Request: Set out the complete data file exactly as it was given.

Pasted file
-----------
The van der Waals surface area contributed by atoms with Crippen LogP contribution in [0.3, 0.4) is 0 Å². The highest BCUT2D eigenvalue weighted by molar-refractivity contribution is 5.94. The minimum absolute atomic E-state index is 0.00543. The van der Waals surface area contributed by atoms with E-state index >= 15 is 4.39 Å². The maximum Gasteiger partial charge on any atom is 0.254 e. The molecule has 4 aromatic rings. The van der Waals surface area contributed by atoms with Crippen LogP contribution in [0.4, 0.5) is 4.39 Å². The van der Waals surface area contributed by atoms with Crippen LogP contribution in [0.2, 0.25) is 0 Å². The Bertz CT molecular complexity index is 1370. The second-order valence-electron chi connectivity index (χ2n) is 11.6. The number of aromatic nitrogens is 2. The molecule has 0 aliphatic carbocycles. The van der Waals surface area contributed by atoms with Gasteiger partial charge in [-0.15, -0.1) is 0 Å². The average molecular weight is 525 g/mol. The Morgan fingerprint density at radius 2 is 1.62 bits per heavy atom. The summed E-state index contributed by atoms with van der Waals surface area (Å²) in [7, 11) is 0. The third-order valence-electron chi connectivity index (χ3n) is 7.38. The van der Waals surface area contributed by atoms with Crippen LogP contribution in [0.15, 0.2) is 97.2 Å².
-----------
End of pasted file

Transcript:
The van der Waals surface area contributed by atoms with Crippen LogP contribution in [0.3, 0.4) is 0 Å². The highest BCUT2D eigenvalue weighted by molar-refractivity contribution is 5.94. The minimum absolute atomic E-state index is 0.00543. The van der Waals surface area contributed by atoms with E-state index >= 15 is 4.39 Å². The maximum Gasteiger partial charge on any atom is 0.254 e. The molecule has 4 aromatic rings. The van der Waals surface area contributed by atoms with Crippen LogP contribution in [0.4, 0.5) is 4.39 Å². The van der Waals surface area contributed by atoms with Crippen LogP contribution in [0.2, 0.25) is 0 Å². The Bertz CT molecular complexity index is 1370. The second-order valence-electron chi connectivity index (χ2n) is 11.6. The number of aromatic nitrogens is 2. The molecule has 0 aliphatic carbocycles. The van der Waals surface area contributed by atoms with Gasteiger partial charge in [-0.15, -0.1) is 0 Å². The average molecular weight is 525 g/mol. The Morgan fingerprint density at radius 2 is 1.62 bits per heavy atom. The summed E-state index contributed by atoms with van der Waals surface area (Å²) in [7, 11) is 0. The third-order valence-electron chi connectivity index (χ3n) is 7.38. The van der Waals surface area contributed by atoms with Crippen LogP contribution in [0.15, 0.2) is 97.2 Å².